Feb 5, 2017 4 mins read

What's Brewing* in The Lab?


As you may have read in part one, our team is working on an app to automate the brewing of craft beer. To understand the homebrewing process we made a batch of Pacific ESB, an ale that is light with a crisp bitter aftertaste. We made a few mistakes throughout the process (BURNT GRAINS) but learned from those mistakes to make the second batch better.

*Disclaimer: What’s brewing, figuratively, not literally. The lab is not food safe, NO FOOD OR DRINKS IN THE LAB!

What we need to do next is prepare our sensors and electronics. Primarily, the qualities we are looking for are alcohol content, acidity, and temperature. We want to ensure that the data we collect is reliable and accurate for our app and future users so we took the time to work with them and learn them!

Sensors and Devices

First is the DS18b20 temperture sensor from Adafruit. This is a 1-wire temperature sensor that is simple and easy too setup. It requires no external components, can be powered by logic level (5V) and like each and everyone of us, it has unique 64 bit serial code stored into its ROM memory. What this means is that we can connect up to 63 device to 1 arduino port. With this configuration protocol we will be hooking up 4 of these sensors to the arduino to measure ambient temperature, the temperature of our cooling device, and the temperature of the brew.

Temperature sensor

Adafruit’s temperature sensor

Next we want to measure alcohol content, homebrewers measure the specific gravity of the batch. Since alcohol is less dense than water the specific gravity measurement will be lower after the fermentation process. Our goal will to measure the change in weight of a suspended mass inside the batch. To do so we want a device that measure force applied i.e weight. This is our load cell.

Load cell

Sparkfun load cell

Last device in this set is a Thermoelectric cooler, otherwise known as the Peltier plate. A temperature difference between two different metals will create a voltage difference and the converse is true as well. That means, by pumping electricity, we can reach teamperatures as low as -5C and 60C at once. For us this means a system that can heat and cool.

Peltier plate

Peltier Plate


Our goal was to make sure all of our equipment was working and seeing if anything needed calibration. Then we wanted to create a test situation where we would use the peltier plate to cool water while wew measured the temperature and weight of the water.

One of the first drawbacks is that the Load cell did not work. Data was not being sent and the values we had were ridiculous.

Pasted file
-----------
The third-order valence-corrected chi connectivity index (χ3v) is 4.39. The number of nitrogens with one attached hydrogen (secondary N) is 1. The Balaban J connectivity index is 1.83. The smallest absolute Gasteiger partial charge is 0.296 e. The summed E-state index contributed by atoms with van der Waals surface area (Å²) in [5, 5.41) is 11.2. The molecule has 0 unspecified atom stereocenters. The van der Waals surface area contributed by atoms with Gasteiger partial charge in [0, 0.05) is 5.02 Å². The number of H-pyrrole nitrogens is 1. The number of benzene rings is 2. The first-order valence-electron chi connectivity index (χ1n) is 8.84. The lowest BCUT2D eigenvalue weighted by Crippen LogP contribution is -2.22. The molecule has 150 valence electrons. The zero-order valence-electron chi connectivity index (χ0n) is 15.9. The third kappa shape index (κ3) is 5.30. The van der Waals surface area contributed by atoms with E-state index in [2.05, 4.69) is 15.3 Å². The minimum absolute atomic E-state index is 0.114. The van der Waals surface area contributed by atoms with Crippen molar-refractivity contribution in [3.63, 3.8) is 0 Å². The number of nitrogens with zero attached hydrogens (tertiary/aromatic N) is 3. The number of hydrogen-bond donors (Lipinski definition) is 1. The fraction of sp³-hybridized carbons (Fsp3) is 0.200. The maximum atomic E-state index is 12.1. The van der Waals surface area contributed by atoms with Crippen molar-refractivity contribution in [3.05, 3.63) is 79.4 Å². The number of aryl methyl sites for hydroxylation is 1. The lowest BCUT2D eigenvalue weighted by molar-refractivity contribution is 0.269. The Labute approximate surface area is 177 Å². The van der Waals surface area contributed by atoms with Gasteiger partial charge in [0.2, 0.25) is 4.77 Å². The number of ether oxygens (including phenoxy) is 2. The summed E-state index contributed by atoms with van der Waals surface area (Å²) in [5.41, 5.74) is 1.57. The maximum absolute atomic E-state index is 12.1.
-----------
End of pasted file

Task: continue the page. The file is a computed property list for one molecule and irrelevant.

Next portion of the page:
Load Cell Wiring

The temperature sensors went much better. The design of the sensor was plug & play and we were getting data fast and accurately in minutes. Chaining them in series took some time. We had to get to know each and everyone of them and their adresses but it worked and worked without a hitch it did.


Two temperature sensors here measure ambient temperature and water temperature

So when you have a pelteir plate one side heats up and the other side cools. So one issue is that the heat from the hot side will seep into the cold side thus losing efficiency. To rectify that we added a heatsinkand a fan to the hot side so the heat dissapates faster. On the other side we had it hooked up to a small container of water in which we ran through a pump.


The system here shows the heatsink, fan and peltier and water unit.

This is the full setup that we have:


Complete configuration

We run water through a small tank that gets cooled by the peliter plate. Simple! Well it rarely is. The water wasn’t cooling. With numerous factors.

Our peltier plate wasnt heating at it maximum potential. The power supply we used is only rated for maximum of 3 amps. This only lowered our temperature on the cold side of the pletier plate to about 10°C


Current limitations

In our preliminary test we simply put the heatsink on top of the peltier plate and the plate to the water tank. This configuration does not transfer heat well at all due to the uneven surfaces. Lastly, The water cooling tank was too small for a flowrate that was too fast. The water didn’t have time to actually get cold before moving out of the tank.


All in all the goal of testing or sensors was done. We are going to need a new laod cell or figure out whats wrong with this one. The temperature sensors work well. We just need to figure out some more design parameters before we make the real thing.


Written By

Ngai To Lo Ngai To Lo